One also gets the sense of some ambivalence towards writing itself in this work. The character is a true narcissist, not because he worries all the time as to how to create a certain positive impression on other people, but because he spends all his time discussing this worry. He lets his mind trap him in that DFW abyss of a recessive/regressive circle in which the mind slowly chews a way at itself. The characters speak at such great length of his plight, but nowhere in the story does he attempt to reason that if he did something for someone else, or tried to understand someone else, he might have felt less alone. That even if his paradox has no obvious intellectual answer, the experiential act of doing something, or thinking about someone else, the act of Dave Wallace in this story stops the recursive loop by focusing on others, not himself. In a manner, it’s an evasion tactic, but an apparently necessary one. The more time we indulge in our narcissism, and yes, a person can indulge in their own pain the more we descend into deeper narcissism. You cannot fight fire with fire in this battle.  You want to tell him that despite the logic of his arguments, life still matters because you get to help other people, which itself engenders empathy. This creates a tension in which true empathy in this situation should lead towards action, but Dave Wallace opts for a more internalized process of empathy through creativity. A process that requires distance from a person for analysis, which hopefully results in a personal connection. But all of this takes place in the realm of our minds, not in the realm of practical help, or change.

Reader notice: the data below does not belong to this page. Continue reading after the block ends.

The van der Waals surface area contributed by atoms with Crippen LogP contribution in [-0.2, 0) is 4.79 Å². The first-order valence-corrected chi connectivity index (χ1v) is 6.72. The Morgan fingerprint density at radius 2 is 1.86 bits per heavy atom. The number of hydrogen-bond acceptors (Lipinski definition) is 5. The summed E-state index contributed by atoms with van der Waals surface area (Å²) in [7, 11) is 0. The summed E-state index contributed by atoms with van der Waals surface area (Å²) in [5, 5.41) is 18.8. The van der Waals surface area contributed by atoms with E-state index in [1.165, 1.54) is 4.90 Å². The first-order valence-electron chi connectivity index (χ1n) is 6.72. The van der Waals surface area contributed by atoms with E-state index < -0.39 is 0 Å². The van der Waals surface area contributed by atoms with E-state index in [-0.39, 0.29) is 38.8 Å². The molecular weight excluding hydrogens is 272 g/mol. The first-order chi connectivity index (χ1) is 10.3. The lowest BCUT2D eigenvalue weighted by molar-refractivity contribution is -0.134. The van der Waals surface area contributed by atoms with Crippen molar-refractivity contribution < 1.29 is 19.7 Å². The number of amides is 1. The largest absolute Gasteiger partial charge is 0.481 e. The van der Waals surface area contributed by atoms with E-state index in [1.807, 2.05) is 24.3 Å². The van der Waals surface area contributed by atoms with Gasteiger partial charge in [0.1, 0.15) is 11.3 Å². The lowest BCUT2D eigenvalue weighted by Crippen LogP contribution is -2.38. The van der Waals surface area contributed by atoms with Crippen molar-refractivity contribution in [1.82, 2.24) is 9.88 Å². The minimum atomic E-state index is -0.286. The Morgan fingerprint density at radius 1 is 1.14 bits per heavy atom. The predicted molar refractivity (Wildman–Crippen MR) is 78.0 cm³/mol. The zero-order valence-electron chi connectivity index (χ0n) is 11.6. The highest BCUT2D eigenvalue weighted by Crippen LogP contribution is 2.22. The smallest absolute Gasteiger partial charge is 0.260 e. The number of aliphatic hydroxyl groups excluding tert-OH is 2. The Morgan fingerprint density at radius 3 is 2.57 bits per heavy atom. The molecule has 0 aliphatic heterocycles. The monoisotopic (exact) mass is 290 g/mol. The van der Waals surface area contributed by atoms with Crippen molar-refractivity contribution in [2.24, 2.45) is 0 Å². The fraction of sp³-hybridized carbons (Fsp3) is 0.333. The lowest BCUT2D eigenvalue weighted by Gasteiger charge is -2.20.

In general, Foster Wallace leaned towards the importance of mind over actions. Even in his antidotes to the problems he describes in our society: the prevalence of irony, cynicism, apathy etc. he offers as an antidote not action, but awareness. In a sense, he tries to fight fire with fire. He stops that endless loop of mind obsessed with itself by using that mind to notice others, to choose what to think about, but rarely to make a choice Sooner or later, this story feels claustrophobic, until the end, when the door opens, when the story elicits within ourselves that burst of everything we feel in a moment. The moment of release from jail through the struggle of others. Lately, though, the release provides less of a release than it used to. It still reeks of the jail cell of someone who still doesn't realize the type of jail they're in. Who doesn't realize that the traps of the mind cannot necessarily be solved by the strengths of that same mind, but often necessitates action. 

I'm left feeling magical, but cold, connected, but alone.